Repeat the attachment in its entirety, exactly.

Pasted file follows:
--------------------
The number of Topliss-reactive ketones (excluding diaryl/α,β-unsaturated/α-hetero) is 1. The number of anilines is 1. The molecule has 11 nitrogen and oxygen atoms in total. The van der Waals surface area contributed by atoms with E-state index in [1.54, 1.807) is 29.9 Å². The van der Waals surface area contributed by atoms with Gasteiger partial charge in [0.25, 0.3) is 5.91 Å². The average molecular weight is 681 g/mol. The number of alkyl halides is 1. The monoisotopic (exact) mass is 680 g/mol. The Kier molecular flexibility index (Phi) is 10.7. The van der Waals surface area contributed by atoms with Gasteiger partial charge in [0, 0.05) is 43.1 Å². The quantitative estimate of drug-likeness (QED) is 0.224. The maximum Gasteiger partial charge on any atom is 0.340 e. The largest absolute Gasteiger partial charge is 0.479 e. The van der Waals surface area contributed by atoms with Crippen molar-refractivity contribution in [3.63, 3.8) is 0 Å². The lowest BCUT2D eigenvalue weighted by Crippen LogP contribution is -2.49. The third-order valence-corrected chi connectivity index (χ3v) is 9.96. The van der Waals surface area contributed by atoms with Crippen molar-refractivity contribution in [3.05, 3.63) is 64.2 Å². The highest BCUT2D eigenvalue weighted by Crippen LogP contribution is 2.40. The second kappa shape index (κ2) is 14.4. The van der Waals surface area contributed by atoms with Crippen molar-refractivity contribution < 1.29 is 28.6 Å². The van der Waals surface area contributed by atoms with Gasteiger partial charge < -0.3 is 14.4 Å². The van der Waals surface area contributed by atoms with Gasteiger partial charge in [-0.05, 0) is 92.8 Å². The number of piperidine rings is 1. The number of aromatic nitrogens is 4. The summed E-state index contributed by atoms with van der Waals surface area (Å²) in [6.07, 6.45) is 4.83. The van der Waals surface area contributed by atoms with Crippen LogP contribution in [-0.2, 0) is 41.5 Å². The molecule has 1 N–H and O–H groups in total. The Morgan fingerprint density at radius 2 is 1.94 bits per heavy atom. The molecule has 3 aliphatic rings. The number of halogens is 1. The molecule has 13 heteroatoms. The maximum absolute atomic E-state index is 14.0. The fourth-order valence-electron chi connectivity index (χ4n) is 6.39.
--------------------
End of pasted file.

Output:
The number of Topliss-reactive ketones (excluding diaryl/α,β-unsaturated/α-hetero) is 1. The number of anilines is 1. The molecule has 11 nitrogen and oxygen atoms in total. The van der Waals surface area contributed by atoms with E-state index in [1.54, 1.807) is 29.9 Å². The van der Waals surface area contributed by atoms with Gasteiger partial charge in [0.25, 0.3) is 5.91 Å². The average molecular weight is 681 g/mol. The number of alkyl halides is 1. The monoisotopic (exact) mass is 680 g/mol. The Kier molecular flexibility index (Phi) is 10.7. The van der Waals surface area contributed by atoms with Gasteiger partial charge in [0, 0.05) is 43.1 Å². The quantitative estimate of drug-likeness (QED) is 0.224. The maximum Gasteiger partial charge on any atom is 0.340 e. The largest absolute Gasteiger partial charge is 0.479 e. The van der Waals surface area contributed by atoms with Crippen molar-refractivity contribution in [3.63, 3.8) is 0 Å². The lowest BCUT2D eigenvalue weighted by Crippen LogP contribution is -2.49. The third-order valence-corrected chi connectivity index (χ3v) is 9.96. The van der Waals surface area contributed by atoms with Crippen molar-refractivity contribution in [3.05, 3.63) is 64.2 Å². The highest BCUT2D eigenvalue weighted by Crippen LogP contribution is 2.40. The second kappa shape index (κ2) is 14.4. The van der Waals surface area contributed by atoms with Crippen molar-refractivity contribution < 1.29 is 28.6 Å². The van der Waals surface area contributed by atoms with Gasteiger partial charge < -0.3 is 14.4 Å². The van der Waals surface area contributed by atoms with Gasteiger partial charge in [-0.05, 0) is 92.8 Å². The number of piperidine rings is 1. The number of aromatic nitrogens is 4. The summed E-state index contributed by atoms with van der Waals surface area (Å²) in [6.07, 6.45) is 4.83. The van der Waals surface area contributed by atoms with Crippen LogP contribution in [-0.2, 0) is 41.5 Å². The molecule has 1 N–H and O–H groups in total. The Morgan fingerprint density at radius 2 is 1.94 bits per heavy atom. The molecule has 3 aliphatic rings. The number of halogens is 1. The molecule has 13 heteroatoms. The maximum absolute atomic E-state index is 14.0. The fourth-order valence-electron chi connectivity index (χ4n) is 6.39.